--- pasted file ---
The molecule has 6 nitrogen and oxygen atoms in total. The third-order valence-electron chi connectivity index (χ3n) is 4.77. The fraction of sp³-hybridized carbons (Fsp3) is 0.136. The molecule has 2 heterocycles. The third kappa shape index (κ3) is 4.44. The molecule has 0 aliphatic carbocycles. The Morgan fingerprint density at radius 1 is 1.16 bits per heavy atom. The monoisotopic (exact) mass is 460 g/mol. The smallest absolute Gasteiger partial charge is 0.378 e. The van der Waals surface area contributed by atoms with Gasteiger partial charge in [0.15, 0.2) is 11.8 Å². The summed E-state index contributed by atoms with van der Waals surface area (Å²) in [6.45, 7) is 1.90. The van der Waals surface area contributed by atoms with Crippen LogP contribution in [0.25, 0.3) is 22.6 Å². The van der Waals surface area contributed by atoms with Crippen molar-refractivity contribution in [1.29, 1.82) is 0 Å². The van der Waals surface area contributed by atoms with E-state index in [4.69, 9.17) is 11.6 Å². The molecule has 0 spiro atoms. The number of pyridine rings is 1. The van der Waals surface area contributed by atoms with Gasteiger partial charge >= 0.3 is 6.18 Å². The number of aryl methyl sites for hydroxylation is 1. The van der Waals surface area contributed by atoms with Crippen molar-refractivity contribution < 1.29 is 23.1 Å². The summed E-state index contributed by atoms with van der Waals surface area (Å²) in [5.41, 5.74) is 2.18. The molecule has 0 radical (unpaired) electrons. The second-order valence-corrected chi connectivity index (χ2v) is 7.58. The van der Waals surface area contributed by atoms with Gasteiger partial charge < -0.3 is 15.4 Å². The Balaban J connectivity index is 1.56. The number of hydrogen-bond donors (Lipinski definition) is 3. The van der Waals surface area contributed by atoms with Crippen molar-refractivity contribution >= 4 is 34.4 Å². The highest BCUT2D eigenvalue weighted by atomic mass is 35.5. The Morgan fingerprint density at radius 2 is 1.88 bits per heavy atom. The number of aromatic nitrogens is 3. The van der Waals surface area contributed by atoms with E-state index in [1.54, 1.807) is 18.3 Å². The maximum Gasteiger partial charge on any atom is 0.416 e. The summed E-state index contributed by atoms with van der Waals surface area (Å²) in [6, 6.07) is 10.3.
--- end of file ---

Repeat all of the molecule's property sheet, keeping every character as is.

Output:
The molecule has 6 nitrogen and oxygen atoms in total. The third-order valence-electron chi connectivity index (χ3n) is 4.77. The fraction of sp³-hybridized carbons (Fsp3) is 0.136. The molecule has 2 heterocycles. The third kappa shape index (κ3) is 4.44. The molecule has 0 aliphatic carbocycles. The Morgan fingerprint density at radius 1 is 1.16 bits per heavy atom. The monoisotopic (exact) mass is 460 g/mol. The smallest absolute Gasteiger partial charge is 0.378 e. The van der Waals surface area contributed by atoms with Gasteiger partial charge in [0.15, 0.2) is 11.8 Å². The summed E-state index contributed by atoms with van der Waals surface area (Å²) in [6.45, 7) is 1.90. The van der Waals surface area contributed by atoms with Crippen LogP contribution in [0.25, 0.3) is 22.6 Å². The van der Waals surface area contributed by atoms with Crippen molar-refractivity contribution in [1.29, 1.82) is 0 Å². The van der Waals surface area contributed by atoms with E-state index in [4.69, 9.17) is 11.6 Å². The molecule has 0 spiro atoms. The number of pyridine rings is 1. The van der Waals surface area contributed by atoms with Gasteiger partial charge >= 0.3 is 6.18 Å². The number of aryl methyl sites for hydroxylation is 1. The van der Waals surface area contributed by atoms with Crippen molar-refractivity contribution < 1.29 is 23.1 Å². The summed E-state index contributed by atoms with van der Waals surface area (Å²) in [5.41, 5.74) is 2.18. The molecule has 0 radical (unpaired) electrons. The second-order valence-corrected chi connectivity index (χ2v) is 7.58. The van der Waals surface area contributed by atoms with Gasteiger partial charge < -0.3 is 15.4 Å². The Balaban J connectivity index is 1.56. The number of hydrogen-bond donors (Lipinski definition) is 3. The van der Waals surface area contributed by atoms with Crippen molar-refractivity contribution >= 4 is 34.4 Å². The highest BCUT2D eigenvalue weighted by atomic mass is 35.5. The Morgan fingerprint density at radius 2 is 1.88 bits per heavy atom. The number of aromatic nitrogens is 3. The van der Waals surface area contributed by atoms with E-state index in [1.54, 1.807) is 18.3 Å². The maximum Gasteiger partial charge on any atom is 0.416 e. The summed E-state index contributed by atoms with van der Waals surface area (Å²) in [6, 6.07) is 10.3.